Wednesday, 1 October 2014

The cultural Cambrian explosion

The Cambrian explosion has become synonymous with the idea that evolution is characterized by periods of explosive generation of diversity - followed by shake-outs - in which that diversity is winnowed.

I think we can see examples of this phenomenon in cultural evolution.

Economists are used to the idea that marketplaces regularly see periods of adaptive radiation followed by shake-outs. This is part of the idea of a boom-bust cycle.

Human languages seem to be past their "explosion" stage - and we are now in the "shake-out" stage - when diversity decreases.

By contrast, computer languages are still in the "explosion" stage.

TV channels are also still in their "explosion" stage.

Indeed, for most categories of memes you care to think of, we are currently seeing explosive growth. We are living through the cultural Cambrian era. Some explosions have clearly not started yet. We haven't yet seen much of an explosion of fusion reactor designs, or an explosion of machine intelligence. An explosion of machine intelligence is widely forecasted, though. Rodney Brooks titled his 1999 book "Cambrian Intelligence". More recently we have Dag Kittlaus claiming that A Cambrian Explosion In AI Is Coming It's not hard to believe.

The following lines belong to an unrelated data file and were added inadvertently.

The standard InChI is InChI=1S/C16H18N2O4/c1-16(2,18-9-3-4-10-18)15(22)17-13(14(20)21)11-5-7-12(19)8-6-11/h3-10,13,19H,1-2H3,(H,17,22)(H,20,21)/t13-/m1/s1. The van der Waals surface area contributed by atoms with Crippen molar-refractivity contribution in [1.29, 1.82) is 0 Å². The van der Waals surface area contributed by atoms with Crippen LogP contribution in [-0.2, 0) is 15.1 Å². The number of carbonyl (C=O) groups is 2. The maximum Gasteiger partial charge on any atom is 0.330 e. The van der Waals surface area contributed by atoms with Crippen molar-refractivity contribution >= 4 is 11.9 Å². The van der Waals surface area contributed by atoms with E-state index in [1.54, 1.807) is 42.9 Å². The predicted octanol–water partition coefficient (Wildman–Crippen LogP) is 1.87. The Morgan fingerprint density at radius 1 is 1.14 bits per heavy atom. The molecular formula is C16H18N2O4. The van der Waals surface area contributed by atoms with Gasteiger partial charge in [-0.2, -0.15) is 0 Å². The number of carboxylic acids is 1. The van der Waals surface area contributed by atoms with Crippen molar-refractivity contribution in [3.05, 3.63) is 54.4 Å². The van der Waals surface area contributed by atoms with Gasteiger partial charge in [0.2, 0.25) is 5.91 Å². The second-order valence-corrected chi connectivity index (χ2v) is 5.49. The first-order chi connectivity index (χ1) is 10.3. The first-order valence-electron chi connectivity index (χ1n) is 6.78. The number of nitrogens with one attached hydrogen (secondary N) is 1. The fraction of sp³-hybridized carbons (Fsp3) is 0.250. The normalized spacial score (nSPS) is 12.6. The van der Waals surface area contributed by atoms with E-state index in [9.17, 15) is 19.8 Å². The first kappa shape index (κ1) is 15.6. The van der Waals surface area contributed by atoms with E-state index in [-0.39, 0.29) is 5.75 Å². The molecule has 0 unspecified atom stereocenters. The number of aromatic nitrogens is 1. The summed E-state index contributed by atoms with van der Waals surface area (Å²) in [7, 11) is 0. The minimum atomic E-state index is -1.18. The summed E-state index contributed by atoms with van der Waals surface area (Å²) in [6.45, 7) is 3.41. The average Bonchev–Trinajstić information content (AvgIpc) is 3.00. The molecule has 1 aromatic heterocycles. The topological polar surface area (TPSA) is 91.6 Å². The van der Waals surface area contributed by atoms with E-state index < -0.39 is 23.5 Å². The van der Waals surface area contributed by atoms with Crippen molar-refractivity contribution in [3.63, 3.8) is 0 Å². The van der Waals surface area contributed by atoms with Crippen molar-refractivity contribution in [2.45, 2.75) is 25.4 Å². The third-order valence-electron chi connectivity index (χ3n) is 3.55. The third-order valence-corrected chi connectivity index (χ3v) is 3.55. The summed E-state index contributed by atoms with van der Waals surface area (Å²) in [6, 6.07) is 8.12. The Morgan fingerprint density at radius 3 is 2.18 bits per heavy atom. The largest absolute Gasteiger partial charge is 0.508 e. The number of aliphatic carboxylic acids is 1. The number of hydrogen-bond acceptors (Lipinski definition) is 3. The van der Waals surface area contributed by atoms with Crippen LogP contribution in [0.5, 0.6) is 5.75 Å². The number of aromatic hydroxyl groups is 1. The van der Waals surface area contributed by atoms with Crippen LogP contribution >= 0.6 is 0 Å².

What about the shake-out phase? We live in a world with a small number of search engines, a small number of social networks and a small number of popular operating systems. There's mostly only one internet. In some "winner-takes all" markets, competitors inflate - squeezing out the smaller players.

Biologists have long hoped for alien life to study - so that they can see what principles of biology are fundamental and which are accidents of history. Cultural evolution largely fulfills that dream - by providing new forms of life for biologists to study which are not based on DNA. In the case of the Cambrian explosion, speculation about multi-million year old events can be usefully supplemented by modern systems undergoing similar adaptive radiations followed by competitive winnowing. Evolutionary biology is likely to grow stronger and more mature by assimilating these new examples of the dynamics of evolving systems.

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